American Democracy Still Up for Grabs
As Donald Trump rapidly fades from public life, it would be easy to imagine that the threat to America’s democracy has passed. Joe Biden’s first few months of administration have been competent, stable and popular. A degree of normalcy appears to be returning.
Yet, rather than reflect on a brand that has lost the popular vote in seven of the last eight elections, Republicans have chosen instead to double-down on their commitment to minority rule. Driven in part by the ‘big lie’ that Trump won the 2020 election, 253 bills in 43 states are now in progress, all squarely aimed at election manipulation and voter suppression. Political commentator Robert Reich has described the measures as ‘the biggest attack on voting rights since Jim Crow’.
In Michigan alone, the GOP is trying to pass 39 ‘election reform’ bills, but it’s the State of Georgia that is currently in sharpest focus, following governor Brian Kemp’s signing of sweeping new state election laws. The new legislation restricts absentee voting, voting by mail and drop-box locations, and makes it illegal to offer food or water those queuing to vote. Most worryingly, the bill offers the state General Assembly much greater legislative control over elections, in effect allowing those in charge to appoint their own superintendents and decide whether an election result should be challenged.
Kemp signed the 100-page omnibus bill behind closed doors, accompanied by six white men and in front of a painting of a notorious slave plantation, just in case there was any room for doubt as to what was going on.
It is abundantly clear that the modern Republican party has abandoned the idea of contesting elections based on ideas and persuasion, and now seeks to game the system in order to gain and retain power.
Which brings us to the filibuster.
Democrats are far from blind to the danger ahead. Two pieces of legislation aim to decisively defeat anti-democracy efforts by the Republican party. In early March, Congress passed HR1 (also known as the ‘For the People Act’), a once-in-a-generation voting rights reform and anti-corruption bill. Hot on its heels is the Jon Lewis Voting Rights Act, which aims to protect voters from racial discrimination and other suppression measures. Both acts now reside at the Senate, and await debate and a vote.
But both bills also currently require sixty Senators to allow the matters to be voted on, and with the Senate split 50-50 and Republicans certain to vote as a block, the status quo offers zero chance of progress.
For many matters in the Senate, sixty senators are required to agree to end debate of a bill (a ‘cloture motion’), allowing a vote. This means that, in theory, a Senator could deliver a debate speech forever, stopping a bill from being voted on. It used to be that this led to arduous and exhausting speeches from Senators unable to sit or leave the chamber (as exemplified by Jimmy Stewart in ‘Mr Smith Goes to Washington’). That happens much less these days – the simple threat of a filibuster is usually enough to kill a bill.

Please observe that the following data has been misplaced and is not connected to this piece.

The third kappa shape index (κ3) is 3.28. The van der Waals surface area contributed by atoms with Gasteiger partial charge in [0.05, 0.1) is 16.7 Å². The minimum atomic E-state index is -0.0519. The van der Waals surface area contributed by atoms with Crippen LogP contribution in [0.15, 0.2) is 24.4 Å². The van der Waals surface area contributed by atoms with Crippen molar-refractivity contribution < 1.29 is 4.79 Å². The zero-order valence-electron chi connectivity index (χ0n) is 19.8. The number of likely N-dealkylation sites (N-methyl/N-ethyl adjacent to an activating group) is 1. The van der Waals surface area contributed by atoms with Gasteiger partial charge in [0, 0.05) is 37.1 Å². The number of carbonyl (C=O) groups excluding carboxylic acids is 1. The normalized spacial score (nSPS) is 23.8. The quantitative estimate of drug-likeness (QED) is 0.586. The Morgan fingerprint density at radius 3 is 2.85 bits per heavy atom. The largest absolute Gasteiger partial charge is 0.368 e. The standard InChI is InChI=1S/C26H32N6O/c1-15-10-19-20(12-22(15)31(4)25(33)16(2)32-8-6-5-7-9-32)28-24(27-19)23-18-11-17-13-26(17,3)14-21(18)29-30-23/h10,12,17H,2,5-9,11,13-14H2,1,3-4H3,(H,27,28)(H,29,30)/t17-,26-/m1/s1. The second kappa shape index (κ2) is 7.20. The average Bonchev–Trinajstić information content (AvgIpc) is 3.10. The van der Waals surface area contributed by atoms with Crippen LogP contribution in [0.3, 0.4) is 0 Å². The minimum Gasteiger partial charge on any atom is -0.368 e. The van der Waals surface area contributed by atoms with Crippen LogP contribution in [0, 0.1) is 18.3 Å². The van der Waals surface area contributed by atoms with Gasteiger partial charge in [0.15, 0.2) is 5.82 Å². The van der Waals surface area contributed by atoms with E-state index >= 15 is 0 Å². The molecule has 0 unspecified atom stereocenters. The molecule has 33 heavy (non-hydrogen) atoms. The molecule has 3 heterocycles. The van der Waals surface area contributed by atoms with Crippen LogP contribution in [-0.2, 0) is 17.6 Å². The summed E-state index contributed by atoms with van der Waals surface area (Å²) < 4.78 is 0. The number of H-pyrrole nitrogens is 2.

Yet the elimination of this arcane procedural relic is itself quite easy. A simple majority (with Vice-President Kamala Harris casting the deciding vote) could do it tomorrow. There are complications. Centrist Democrats like Joe Manchin waver on whether to take such a consequential step. There are half-measures available, like the ‘talking filibuster’, which would force intransigent Senators to once again take to their feet. And removing the filibuster risks rebounding, should Republicans again take control of the chamber.
Biden and Senate Majority Leader Chuck Schumer may judge that the benefits now outweigh the risks. Democrats have only had control of the Presidency and both houses of Congress for four of the last 28 years. The new President has enormous political capital, and is likely to soar in popularity this year as the long pandemic comes to an end. The wind is firmly at their back, at the precise moment that Republicans are taking these radically anti-democratic steps.
‘There is a tide in the affairs of men. Which, taken at the flood, leads on to fortune’. Shakespeare’s Brutus argues that the best time to act boldly is when circumstances are at their most advantageous. That time is now. If Senate Democrats vote to remove the filibuster they can pass these two historic voting rights acts, restoring equilibrium to American democracy. This in turn might also finally force Republicans to address the minority rule dogma that forces them towards more and more extreme anti-democracy positions.
Republicanism used to be defined by clear issues – small government, lower taxes, muscular foreign policy and social conservatism. Trump shredded what was left of this dogma, and today’s Republicans offer very little in terms of policy and vision for America, instead defining themselves through victimhood, outrage and a sense of entitled loss. Should the Republican party in its current form again gain political power, the threat that America’s democracy will be functionally crippled remains very real.
Democrats must abolish the filibuster.